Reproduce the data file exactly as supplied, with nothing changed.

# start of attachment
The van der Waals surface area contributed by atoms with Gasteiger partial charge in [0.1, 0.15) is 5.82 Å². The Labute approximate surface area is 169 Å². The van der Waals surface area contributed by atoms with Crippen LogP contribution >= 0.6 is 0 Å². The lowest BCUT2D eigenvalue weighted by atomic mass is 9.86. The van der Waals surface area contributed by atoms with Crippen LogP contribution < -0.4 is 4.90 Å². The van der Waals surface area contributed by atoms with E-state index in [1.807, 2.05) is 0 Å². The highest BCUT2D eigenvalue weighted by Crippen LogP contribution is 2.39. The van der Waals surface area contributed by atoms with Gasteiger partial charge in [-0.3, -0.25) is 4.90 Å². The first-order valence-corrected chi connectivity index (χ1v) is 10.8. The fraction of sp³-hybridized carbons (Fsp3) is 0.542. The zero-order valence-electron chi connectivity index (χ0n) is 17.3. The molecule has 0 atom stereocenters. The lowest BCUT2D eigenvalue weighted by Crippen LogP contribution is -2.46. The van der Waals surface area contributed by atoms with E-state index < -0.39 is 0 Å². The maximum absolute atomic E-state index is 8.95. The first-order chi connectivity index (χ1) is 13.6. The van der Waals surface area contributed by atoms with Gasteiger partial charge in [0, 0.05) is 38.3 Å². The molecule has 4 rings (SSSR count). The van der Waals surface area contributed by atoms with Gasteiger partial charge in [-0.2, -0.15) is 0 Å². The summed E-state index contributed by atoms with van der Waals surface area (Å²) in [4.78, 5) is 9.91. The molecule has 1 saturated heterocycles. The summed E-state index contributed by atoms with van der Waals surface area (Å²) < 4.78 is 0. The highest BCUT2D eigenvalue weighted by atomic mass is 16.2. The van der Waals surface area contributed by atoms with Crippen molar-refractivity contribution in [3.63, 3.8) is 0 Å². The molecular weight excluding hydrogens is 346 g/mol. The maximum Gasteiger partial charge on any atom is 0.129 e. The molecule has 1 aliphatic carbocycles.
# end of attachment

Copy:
The van der Waals surface area contributed by atoms with Gasteiger partial charge in [0.1, 0.15) is 5.82 Å². The Labute approximate surface area is 169 Å². The van der Waals surface area contributed by atoms with Crippen LogP contribution >= 0.6 is 0 Å². The lowest BCUT2D eigenvalue weighted by atomic mass is 9.86. The van der Waals surface area contributed by atoms with Crippen LogP contribution < -0.4 is 4.90 Å². The van der Waals surface area contributed by atoms with E-state index in [1.807, 2.05) is 0 Å². The highest BCUT2D eigenvalue weighted by Crippen LogP contribution is 2.39. The van der Waals surface area contributed by atoms with Gasteiger partial charge in [-0.3, -0.25) is 4.90 Å². The first-order valence-corrected chi connectivity index (χ1v) is 10.8. The fraction of sp³-hybridized carbons (Fsp3) is 0.542. The zero-order valence-electron chi connectivity index (χ0n) is 17.3. The molecule has 0 atom stereocenters. The lowest BCUT2D eigenvalue weighted by Crippen LogP contribution is -2.46. The van der Waals surface area contributed by atoms with E-state index < -0.39 is 0 Å². The maximum absolute atomic E-state index is 8.95. The first-order chi connectivity index (χ1) is 13.6. The van der Waals surface area contributed by atoms with Gasteiger partial charge in [0, 0.05) is 38.3 Å². The molecule has 4 rings (SSSR count). The van der Waals surface area contributed by atoms with Gasteiger partial charge in [-0.2, -0.15) is 0 Å². The summed E-state index contributed by atoms with van der Waals surface area (Å²) in [4.78, 5) is 9.91. The molecule has 1 saturated heterocycles. The summed E-state index contributed by atoms with van der Waals surface area (Å²) < 4.78 is 0. The highest BCUT2D eigenvalue weighted by atomic mass is 16.2. The van der Waals surface area contributed by atoms with Crippen molar-refractivity contribution in [3.63, 3.8) is 0 Å². The molecular weight excluding hydrogens is 346 g/mol. The maximum Gasteiger partial charge on any atom is 0.129 e. The molecule has 1 aliphatic carbocycles.